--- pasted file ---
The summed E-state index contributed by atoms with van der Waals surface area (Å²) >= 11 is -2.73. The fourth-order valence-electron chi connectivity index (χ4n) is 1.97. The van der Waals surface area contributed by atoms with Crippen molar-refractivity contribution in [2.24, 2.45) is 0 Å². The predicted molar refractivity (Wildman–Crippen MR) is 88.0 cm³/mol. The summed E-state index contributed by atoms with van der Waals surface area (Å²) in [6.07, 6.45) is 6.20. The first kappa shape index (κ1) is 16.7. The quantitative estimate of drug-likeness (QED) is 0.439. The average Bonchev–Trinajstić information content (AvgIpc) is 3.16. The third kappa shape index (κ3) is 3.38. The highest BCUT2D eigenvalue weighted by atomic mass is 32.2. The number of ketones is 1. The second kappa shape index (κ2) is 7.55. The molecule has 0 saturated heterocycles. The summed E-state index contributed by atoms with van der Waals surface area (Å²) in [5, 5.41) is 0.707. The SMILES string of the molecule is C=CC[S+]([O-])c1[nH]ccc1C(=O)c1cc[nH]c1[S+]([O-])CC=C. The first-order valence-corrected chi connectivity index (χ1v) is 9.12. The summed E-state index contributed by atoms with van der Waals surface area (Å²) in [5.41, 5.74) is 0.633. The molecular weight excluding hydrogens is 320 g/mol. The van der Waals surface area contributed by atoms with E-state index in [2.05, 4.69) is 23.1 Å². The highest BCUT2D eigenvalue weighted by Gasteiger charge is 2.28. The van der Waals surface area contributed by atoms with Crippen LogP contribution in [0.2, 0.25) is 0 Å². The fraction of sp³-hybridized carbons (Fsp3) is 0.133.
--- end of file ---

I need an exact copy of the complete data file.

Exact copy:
The summed E-state index contributed by atoms with van der Waals surface area (Å²) >= 11 is -2.73. The fourth-order valence-electron chi connectivity index (χ4n) is 1.97. The van der Waals surface area contributed by atoms with Crippen molar-refractivity contribution in [2.24, 2.45) is 0 Å². The predicted molar refractivity (Wildman–Crippen MR) is 88.0 cm³/mol. The summed E-state index contributed by atoms with van der Waals surface area (Å²) in [6.07, 6.45) is 6.20. The first kappa shape index (κ1) is 16.7. The quantitative estimate of drug-likeness (QED) is 0.439. The average Bonchev–Trinajstić information content (AvgIpc) is 3.16. The third kappa shape index (κ3) is 3.38. The highest BCUT2D eigenvalue weighted by atomic mass is 32.2. The number of ketones is 1. The second kappa shape index (κ2) is 7.55. The molecule has 0 saturated heterocycles. The summed E-state index contributed by atoms with van der Waals surface area (Å²) in [5, 5.41) is 0.707. The SMILES string of the molecule is C=CC[S+]([O-])c1[nH]ccc1C(=O)c1cc[nH]c1[S+]([O-])CC=C. The first-order valence-corrected chi connectivity index (χ1v) is 9.12. The summed E-state index contributed by atoms with van der Waals surface area (Å²) in [5.41, 5.74) is 0.633. The molecular weight excluding hydrogens is 320 g/mol. The van der Waals surface area contributed by atoms with E-state index in [2.05, 4.69) is 23.1 Å². The highest BCUT2D eigenvalue weighted by Gasteiger charge is 2.28. The van der Waals surface area contributed by atoms with Crippen LogP contribution in [0.2, 0.25) is 0 Å². The fraction of sp³-hybridized carbons (Fsp3) is 0.133.